Because the socially relevant outcomes of proposed art projects are clearly important to the organization, your narrative should focus on the community problems that need to be met and the final results, rather than artistic technique. In this case, a good proposal will first give concrete examples of the social challenges faced by Asian American women and girls in New York City, then briefly describe the project (i.e.what the project is) before going into a longer explanation of how the project will address and impact these challenges.
For detailed project narratives, make sure to use the same terminology as the organization has used. For example, “This project will advance gender equity by….” You should also consider using bolded section headers to break up large blocks of text so the person reviewing your proposal does not have to spend time looking for your Summary, Timeline, Outcomes, Personnel Bios, and other required information.
Your Artist’s “Toolbelt”
Most grant programs for individual artists will ask for a Bio, Statement, and Resume. Think of these things as your “toolbelt”—once you have them, you can use them to apply for multiple grants without starting from scratch each time, keeping in mind that a statement should be revised continually to best fit the program being applied to.
- Bio: Your artist biography is a one-paragraph summary of where you’re from, your past and most recent work, and a mention of your most major award(s), exhibitions/recordings/performances/publishing venues, and other accomplishment(s). This should focus on your life as a artist only; it’s unnecessary to mention your day job or other careers.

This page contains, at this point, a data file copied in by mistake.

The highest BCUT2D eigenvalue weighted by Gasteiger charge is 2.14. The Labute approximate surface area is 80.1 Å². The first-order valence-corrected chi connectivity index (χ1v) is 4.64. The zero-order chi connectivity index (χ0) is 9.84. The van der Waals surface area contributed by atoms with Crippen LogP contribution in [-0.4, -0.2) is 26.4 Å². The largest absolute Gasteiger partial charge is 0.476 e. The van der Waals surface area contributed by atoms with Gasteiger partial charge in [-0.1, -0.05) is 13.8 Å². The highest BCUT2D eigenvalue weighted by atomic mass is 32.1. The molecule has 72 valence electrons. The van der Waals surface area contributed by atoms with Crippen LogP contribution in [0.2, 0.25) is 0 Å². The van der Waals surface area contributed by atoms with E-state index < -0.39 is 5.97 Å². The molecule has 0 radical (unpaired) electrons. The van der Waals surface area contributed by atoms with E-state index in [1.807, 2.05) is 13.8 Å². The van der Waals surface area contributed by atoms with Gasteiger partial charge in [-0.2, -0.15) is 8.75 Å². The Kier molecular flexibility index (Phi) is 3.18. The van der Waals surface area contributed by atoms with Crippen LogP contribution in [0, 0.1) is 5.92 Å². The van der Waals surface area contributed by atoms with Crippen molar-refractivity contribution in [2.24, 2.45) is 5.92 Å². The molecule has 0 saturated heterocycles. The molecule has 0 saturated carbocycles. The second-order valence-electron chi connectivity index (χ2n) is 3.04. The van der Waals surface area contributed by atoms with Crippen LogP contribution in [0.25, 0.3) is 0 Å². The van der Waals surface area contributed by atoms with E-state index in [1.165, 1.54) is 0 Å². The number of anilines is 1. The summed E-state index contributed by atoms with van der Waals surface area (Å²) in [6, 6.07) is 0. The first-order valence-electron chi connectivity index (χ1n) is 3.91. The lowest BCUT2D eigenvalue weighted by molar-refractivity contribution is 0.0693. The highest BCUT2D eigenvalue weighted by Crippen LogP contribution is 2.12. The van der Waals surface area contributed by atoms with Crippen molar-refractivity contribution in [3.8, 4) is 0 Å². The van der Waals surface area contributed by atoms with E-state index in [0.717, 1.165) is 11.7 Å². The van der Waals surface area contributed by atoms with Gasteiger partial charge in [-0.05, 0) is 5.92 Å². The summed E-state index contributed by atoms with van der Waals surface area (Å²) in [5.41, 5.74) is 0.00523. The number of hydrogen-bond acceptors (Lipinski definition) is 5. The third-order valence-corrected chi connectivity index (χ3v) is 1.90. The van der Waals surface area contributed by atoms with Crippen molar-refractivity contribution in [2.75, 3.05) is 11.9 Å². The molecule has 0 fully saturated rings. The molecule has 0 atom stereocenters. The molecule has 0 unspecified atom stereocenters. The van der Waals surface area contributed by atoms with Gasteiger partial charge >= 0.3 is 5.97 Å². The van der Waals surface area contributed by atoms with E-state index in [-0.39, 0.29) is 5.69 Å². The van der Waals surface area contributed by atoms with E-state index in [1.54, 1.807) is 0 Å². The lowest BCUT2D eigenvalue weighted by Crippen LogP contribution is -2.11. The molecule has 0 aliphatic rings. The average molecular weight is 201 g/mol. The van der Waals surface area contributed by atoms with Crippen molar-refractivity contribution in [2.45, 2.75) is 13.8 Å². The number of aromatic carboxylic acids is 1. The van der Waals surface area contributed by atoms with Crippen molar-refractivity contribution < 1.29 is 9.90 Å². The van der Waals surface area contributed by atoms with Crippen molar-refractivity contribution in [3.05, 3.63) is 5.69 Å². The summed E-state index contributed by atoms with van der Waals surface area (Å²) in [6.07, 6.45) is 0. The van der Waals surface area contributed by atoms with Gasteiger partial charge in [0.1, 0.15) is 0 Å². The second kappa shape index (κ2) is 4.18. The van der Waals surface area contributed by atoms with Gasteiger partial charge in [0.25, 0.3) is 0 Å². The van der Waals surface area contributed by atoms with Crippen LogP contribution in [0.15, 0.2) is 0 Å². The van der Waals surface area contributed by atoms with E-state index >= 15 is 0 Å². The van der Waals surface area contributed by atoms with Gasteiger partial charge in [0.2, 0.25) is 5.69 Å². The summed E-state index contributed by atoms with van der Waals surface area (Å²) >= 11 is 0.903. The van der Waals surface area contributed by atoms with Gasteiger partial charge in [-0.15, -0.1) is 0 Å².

- Statement: An artist’s statement is a one-page document that contextualizes your work and the ideas that inform it. It should discuss your media and techniques and state how you want viewers/listeners/readers to interact with your work. When submitting a proposal, your statement should clearly reference or relate to the work samples you’ve submitted (you may even refer to a specific work as an example of something that typifies your style or technique). If you work in multiple disciplines or styles, you may have multiple artist’s statements that you use for different purposes. Clear, concise statements that provide real insight into a body of work will stick out in the crowd—something you want your statement to do in the pile of applications!
- Resume: Your artist’s resume is a list of your art achievements (different from your work resume). It should take the form of an organized list—not a paragraph. For a visual artist, it should list solo exhibitions/publications, group exhibitions/publications, performances, teaching or lecturing experience, awards, press, collections, and your own education (BA, BFA, MFA). Your resume may be more than one page, but try to keep it concise. If you have many years’ worth of experience, you may want to only include “selected exhibitions,” the most recent or prominent shows.
Remember that many artists do not have a resume loaded with achievements. Do not get intimidated by the feeling that your artistic career is not “substantial” enough for a grant. Grantmakers want to see your bio and resume so they can gauge where you are in your career, and unless the grant is specifically for “master” artists (such as the Gottlieb Foundation’s), in the panel review room decisions are never made only based on who has had more exhibitions or who has been an artist longer. Getting the knack of grantwriting definitely takes some practice and some patience, but it’s a skill that can take you far once you’re willing to take control. Aside from the immediate reward of cash, many artists state that years later (after the money is gone) the feeling of peer recognition and validation for themselves as an artist still resonates as the most meaningful part of the grant.
Brigid Flynn has been NYFA’s Institutional Giving Officer since 2005 and has been writing grants for seven years. She also leads “Inside the Grants Process” workshops for artists at NYFA.